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Court Case Heats Up Michigan Same-Sex Marriage Battle

PHOTO: Supporters of marriage equality in Michigan are preparing for the next step in the battle, as Michigan's voter-approved ban goes before the U.S. Sixth District Court of Appeals this week. Photo credit: Dieraecherin/morguefile.com
PHOTO: Supporters of marriage equality in Michigan are preparing for the next step in the battle, as Michigan's voter-approved ban goes before the U.S. Sixth District Court of Appeals this week. Photo credit: Dieraecherin/morguefile.com
August 5, 2014

LANSING, Mich. - The battle over Michigan's ban on same-sex marriage moves to Cincinnati, Ohio, on Wednesday, where an appeals court judge will hear arguments from lawyers challenging same-sex prohibitions in four different states. Advocates for marriage equality in Michigan are gearing up for the next round of the fight.

Gina Calcagno, coalition manager at Michigan for Marriage, says faith leaders, families, and other marriage equality supporters will gather Tuesday evening in Lansing and Warren to offer a blessing for all Michigan families on the eve of the hearing.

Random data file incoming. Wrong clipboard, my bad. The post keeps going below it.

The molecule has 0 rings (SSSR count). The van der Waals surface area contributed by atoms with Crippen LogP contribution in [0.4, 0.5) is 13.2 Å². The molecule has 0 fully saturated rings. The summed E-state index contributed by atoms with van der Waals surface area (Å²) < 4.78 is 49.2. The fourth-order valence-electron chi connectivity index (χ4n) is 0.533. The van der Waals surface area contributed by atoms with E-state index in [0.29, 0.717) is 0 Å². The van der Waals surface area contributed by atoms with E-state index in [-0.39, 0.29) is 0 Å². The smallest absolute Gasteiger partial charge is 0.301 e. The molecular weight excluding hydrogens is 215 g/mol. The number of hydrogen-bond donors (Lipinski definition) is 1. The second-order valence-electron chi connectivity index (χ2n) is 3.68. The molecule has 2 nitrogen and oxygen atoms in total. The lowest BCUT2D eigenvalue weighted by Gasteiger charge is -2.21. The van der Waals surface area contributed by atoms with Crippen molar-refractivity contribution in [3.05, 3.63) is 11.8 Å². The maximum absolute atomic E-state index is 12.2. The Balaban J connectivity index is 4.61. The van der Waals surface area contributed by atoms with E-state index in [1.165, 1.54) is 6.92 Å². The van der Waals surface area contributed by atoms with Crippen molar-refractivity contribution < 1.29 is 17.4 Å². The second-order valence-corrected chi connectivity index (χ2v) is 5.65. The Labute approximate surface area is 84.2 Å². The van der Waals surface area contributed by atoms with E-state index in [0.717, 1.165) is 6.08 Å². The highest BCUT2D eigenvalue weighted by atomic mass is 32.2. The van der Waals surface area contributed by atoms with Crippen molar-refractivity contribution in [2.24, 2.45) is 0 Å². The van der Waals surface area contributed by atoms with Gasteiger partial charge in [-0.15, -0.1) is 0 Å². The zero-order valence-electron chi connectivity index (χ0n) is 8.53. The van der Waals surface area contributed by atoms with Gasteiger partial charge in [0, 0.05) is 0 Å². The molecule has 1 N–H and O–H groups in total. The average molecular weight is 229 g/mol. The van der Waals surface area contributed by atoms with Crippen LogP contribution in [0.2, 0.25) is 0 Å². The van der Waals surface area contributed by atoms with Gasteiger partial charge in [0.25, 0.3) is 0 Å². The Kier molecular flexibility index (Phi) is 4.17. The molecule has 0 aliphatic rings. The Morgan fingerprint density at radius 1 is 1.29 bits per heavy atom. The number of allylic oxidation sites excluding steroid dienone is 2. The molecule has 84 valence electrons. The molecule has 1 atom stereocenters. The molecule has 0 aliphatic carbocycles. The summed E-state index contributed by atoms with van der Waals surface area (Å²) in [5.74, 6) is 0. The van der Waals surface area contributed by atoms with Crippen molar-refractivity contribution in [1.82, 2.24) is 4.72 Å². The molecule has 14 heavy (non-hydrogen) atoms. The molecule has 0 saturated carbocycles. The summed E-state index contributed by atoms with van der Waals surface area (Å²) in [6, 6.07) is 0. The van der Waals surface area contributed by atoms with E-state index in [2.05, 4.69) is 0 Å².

"These events, these celebrations, are a way to not only highlight the progress we've made, but also emphasize we've still got a way to go," says Calcagno.

The marriage equality celebrations will get underway at 5:30 p.m. at Renaissance Unity Church in Warren, and at Lansing's First Presbyterian church.

Michigan voters approved a ban on same sex marriage in 2004, but that ban was overturned in March of this year by U.S. District Judge Bernard Friedman, prompting the current appeal. Calcagno says no matter what happens in the Ohio courtroom, she feels the tide is turning for marriage equality in Michigan.

"In the allied community, in the faith community, in the the legal community, we have child welfare workers, we had a group of social workers sign on to a statement saying they support marriage equality because it is the right thing to do for families," says Calcagno.

More than 300 Michigan same-sex couples received marriage licenses during a brief window in March before an appeals judge imposed a stay on Friedman's ruling. In addition to Michigan, the court will also hear challenges to similar laws in Ohio, Kentucky, and Tennessee.

Mona Shand, Public News Service - MI